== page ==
The legislation would see the election of nominees every four years in conjunction with municipal elections.
The list of elected nominees would then be given to the prime minister, who would still make the final decision on who becomes a senator.
New Brunswick has 10 senators but there will be three vacancies before the next municipal elections in 2016.
Premier David Alward said those may have to be filled by appointment.
"Certainly, I would support the prime minister if he chooses to fill them. I do believe it is important that seats be filled in a timely fashion," Alward said.
Alward said his preference is that any Senate vacancies be filled during municipal elections when they wouldn't add any extra financial burden to the province.
But interim Liberal leader Victor Boudreau says Senate elections are not an issue New Brunswickers are concerned with.
"I think it's a total waste of time. It's certainly not a priority," Boudreau said.
"This is simply David Alward bowing to the wishes of Stephen Harper to be one of the first provinces out with this, so he can say 'Look, look, I did what you asked of me.' "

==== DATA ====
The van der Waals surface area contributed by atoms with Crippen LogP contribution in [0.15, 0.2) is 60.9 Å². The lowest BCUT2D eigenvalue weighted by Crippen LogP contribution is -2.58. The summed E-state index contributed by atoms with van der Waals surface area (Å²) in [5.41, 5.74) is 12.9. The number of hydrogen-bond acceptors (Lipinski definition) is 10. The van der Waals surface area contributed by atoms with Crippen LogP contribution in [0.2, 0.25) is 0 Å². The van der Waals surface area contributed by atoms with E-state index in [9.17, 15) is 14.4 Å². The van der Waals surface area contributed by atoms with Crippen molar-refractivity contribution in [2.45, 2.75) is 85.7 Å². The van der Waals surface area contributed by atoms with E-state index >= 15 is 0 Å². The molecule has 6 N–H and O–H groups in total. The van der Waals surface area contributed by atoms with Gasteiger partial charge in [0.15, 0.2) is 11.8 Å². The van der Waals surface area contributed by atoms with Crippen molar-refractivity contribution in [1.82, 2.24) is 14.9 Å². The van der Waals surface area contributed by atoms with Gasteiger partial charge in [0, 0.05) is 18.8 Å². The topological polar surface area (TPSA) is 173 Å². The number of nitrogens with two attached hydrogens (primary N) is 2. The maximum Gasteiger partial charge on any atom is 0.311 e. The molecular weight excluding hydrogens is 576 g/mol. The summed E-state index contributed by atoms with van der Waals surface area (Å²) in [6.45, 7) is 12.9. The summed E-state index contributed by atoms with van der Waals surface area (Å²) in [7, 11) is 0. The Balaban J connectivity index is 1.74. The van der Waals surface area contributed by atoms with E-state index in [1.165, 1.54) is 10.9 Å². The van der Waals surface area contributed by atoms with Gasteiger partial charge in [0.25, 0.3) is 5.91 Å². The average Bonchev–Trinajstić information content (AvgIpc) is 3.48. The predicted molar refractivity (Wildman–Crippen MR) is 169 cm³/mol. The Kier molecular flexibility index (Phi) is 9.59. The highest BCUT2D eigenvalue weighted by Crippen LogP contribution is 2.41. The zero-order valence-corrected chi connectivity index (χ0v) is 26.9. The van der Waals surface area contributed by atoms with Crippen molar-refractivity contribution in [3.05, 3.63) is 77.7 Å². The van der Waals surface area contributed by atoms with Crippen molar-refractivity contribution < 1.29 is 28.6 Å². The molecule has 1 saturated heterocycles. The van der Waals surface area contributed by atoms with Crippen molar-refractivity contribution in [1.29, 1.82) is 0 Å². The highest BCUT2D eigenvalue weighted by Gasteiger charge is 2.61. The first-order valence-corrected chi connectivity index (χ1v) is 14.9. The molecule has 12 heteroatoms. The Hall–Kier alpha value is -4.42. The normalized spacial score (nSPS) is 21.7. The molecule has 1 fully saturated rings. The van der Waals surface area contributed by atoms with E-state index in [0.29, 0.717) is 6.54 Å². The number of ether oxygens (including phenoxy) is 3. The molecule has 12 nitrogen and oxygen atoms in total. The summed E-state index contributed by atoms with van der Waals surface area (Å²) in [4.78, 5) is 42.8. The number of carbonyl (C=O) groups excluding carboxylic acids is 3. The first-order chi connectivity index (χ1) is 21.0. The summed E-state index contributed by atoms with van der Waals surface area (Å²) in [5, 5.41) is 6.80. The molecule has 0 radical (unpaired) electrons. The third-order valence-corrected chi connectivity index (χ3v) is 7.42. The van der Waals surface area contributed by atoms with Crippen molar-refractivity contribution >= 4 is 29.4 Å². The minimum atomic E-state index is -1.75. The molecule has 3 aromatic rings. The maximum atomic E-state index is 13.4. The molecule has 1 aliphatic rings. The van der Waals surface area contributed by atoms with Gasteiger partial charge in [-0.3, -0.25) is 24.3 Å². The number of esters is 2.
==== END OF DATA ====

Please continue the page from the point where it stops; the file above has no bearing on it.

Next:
Alward said he is a supporter of the prime minister's efforts to reform the Senate.
"The Senate, in its form now, is not as effective as it could be. We believe that it is important to have that sober second thought," Alward said.
Boudreau said he also supports Senate reform, but it needs to be done with the consensus of all the provinces.
The New Brunswick bill recommends that the Electoral Boundaries and Representation Commission divide the province into five senatorial districts, with two senators in each.
The bill is expected to be referred to the Law Amendments committee for further study and return to the legislature during the fall session.
In a news release Friday the federal government welcomed New Brunswick's move.
"The Harper government applauds New Brunswick's initiative towards a more effective and democratic Canadian Senate," said Tim Uppal, minister of state for democratic reform.
"Senators introduce, review and pass laws that affect Canadians everyday, so it is only right that Canadians have a say in who represents them in the Senate."
Last month, voters in Alberta chose three senators-in-waiting, and B.C. Premier Christy Clark has promised her province will follow suit.
The Quebec government has formally launched a court reference challenging the constitutionality of the federal government's Senate reform bill, which would require senators to retire after serving a non-renewable nine-year term and provide provinces with the opportunity to create a process for electing Senate nominees.